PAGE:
• Simplicity: The concept of spot is straightforward. Traders buy and sell at the immediate price with instant settlement, meaning there is no waiting. This is beneficial if you’re selling a market for a profit because you’re confident that the closing price is final.

The concept of spot trading is much simpler than futures trading since you don’t have to account for later events or periods.

  • No leverage involved: This benefits more risk-averse investors or traders. Let’s look at a popular spot market like forex. FX has the highest margin rates across all instruments.

However, the failure rate is quite high because traders misuse the leverage, leading to substantial losses. 

Yet, most spot trading is unleveraged. This doesn’t mean that you can lose money. But, the loss rate is slower, allowing you to remain in the market longer.

  • Suitable for investing: This point extends from the last line. Most spot trading involves taking ownership of a financial asset. For example, buying stocks from an exchange or even buying gold or silver from a dealer.

When the market is in a downturn, you can withstand these periods without worrying about margin, which can wipe you out faster. Also, some people prefer owning actual assets instead of derivatives.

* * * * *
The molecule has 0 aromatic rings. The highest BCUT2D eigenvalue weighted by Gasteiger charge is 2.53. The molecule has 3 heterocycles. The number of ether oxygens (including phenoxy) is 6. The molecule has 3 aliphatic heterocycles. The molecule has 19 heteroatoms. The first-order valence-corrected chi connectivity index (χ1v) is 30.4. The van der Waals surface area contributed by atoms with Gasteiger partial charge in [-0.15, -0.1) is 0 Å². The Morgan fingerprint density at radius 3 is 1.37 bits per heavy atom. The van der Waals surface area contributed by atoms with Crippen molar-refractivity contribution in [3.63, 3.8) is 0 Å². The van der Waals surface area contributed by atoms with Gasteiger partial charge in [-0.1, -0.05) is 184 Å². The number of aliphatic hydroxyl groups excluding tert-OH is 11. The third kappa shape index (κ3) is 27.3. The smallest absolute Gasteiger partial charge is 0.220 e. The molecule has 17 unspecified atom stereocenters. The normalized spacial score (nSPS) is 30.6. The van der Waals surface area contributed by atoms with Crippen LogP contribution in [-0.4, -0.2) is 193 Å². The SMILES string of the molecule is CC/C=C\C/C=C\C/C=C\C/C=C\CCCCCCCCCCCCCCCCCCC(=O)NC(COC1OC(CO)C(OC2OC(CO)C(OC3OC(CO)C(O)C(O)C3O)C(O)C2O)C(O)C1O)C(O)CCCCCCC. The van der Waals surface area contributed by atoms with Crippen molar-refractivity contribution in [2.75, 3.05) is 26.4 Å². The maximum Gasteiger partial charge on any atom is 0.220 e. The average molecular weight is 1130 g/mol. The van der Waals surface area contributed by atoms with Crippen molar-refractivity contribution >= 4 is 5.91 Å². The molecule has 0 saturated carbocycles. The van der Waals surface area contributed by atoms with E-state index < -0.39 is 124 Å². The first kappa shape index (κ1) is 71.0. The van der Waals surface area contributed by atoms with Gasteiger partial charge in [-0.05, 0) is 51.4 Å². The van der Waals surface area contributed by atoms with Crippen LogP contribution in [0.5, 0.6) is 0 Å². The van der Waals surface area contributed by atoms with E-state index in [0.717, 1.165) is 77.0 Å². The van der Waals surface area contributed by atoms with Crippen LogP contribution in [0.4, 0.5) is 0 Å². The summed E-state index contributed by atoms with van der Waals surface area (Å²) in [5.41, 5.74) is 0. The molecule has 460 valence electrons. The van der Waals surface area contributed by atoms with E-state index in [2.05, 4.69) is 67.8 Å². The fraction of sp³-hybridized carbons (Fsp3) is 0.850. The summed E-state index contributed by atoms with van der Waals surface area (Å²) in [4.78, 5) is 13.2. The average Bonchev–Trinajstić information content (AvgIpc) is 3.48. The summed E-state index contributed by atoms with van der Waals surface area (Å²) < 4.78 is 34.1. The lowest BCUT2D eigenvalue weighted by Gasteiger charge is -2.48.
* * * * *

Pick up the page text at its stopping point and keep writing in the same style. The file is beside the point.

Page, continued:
So, the spot market is suitable for this purpose. Yet, it is also a good fit for short-term trading when ownership isn’t necessary.

Drawbacks of spot trading

Of course, there are downsides to this trading style:

  • Often needs more capital: In many cases, you need more money in your account for a spot trade. Again, this is due to the lack of leverage. Margin allows investors to trade larger positions with a smaller balance.

Without leverage, you need to have the full value of the position as capital. For instance, a standard lot on EUR/USD is generally worth $100 000. However, leverage can allow traders to trade the same position with as little as $1000 in their equity.

  • Physical ownership: Of course, this doesn’t apply to all markets. Yet, it’s worth considering if you’re an investor looking to own actual assets, e.g., physical gold, bonds, coins, etc.

A physical asset will need extra care and attention. For instance, if you own gold, there are more costs involved in storage and insurance. 

Consider another example. When you buy a cryptocurrency, you might need to consider a ‘cold’ wallet (a wallet not connected to the internet) to protect yourself against online threats. This understandably will cost you extra.

So, in many cases, trading derivatives in the spot market is a better and less tedious method.


To summarise, spot trading is the easiest way to trade a financial security because of the instant settlement. Moreover, it’s the most accessible method for the average investor.

But this is where the simplicity stops. Spot prices, like any markets, are driven by many variables that need to be studied.

Generally, because of the capital requirements, you may need to consider margin to increase your bottom line. Yet, ensure you understand the risks involved, so you don’t ‘lose your shirt.’